Constitutional Law

Legislative Branch

What does the Constitution say about ex post facto laws?

Article I, Section 10 prohibits Congress from passing ex post facto laws, which essentially are laws that have a retroactive and detrimental impact on individuals. Ex post facto laws are those which make conduct a crime even if the conduct was legal when originally committed. The U.S. Supreme Court explained the types of ex post facto laws in Calder v. Bull (1798):

I will state what laws I consider ex post facto laws, within the words and the intent of the prohibition. 1st. Every law that makes an action, done before the passing of the law, and which was innocent when done, criminal; and punishes such action. 2nd. Every law that aggravates a crime, or makes it greater than it was, when committed. 3rd. Every law that changes the punishment, and inflicts a greater punishment, than the law annexed to the crime, when committed. 4th. Every law that alters the legal rules of evidence, and receives less, or different, testimony, than the law required at the time of the commission of the offence, in order to convict the offender. All these, and similar laws, are manifestly unjust and oppressive.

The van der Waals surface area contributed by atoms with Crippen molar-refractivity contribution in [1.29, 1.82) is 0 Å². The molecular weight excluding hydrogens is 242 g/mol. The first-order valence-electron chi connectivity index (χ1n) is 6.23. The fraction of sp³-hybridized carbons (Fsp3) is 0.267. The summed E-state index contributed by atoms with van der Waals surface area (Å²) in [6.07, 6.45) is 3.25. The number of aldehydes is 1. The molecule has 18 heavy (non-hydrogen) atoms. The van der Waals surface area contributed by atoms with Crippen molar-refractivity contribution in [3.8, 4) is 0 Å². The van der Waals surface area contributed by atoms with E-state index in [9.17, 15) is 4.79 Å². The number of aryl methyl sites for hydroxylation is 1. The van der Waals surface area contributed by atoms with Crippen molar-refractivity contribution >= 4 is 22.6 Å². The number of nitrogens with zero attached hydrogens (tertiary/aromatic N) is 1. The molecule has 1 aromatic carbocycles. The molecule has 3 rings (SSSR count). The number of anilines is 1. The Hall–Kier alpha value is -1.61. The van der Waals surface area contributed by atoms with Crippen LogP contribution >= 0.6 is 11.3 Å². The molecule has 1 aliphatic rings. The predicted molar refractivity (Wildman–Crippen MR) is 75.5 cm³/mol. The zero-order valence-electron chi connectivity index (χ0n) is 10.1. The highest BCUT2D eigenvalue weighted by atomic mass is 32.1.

This is a web preview of the "The Handy Law Answer Book" app. Many features only work on your mobile device. If you like what you see, we hope you will consider buying. Get the App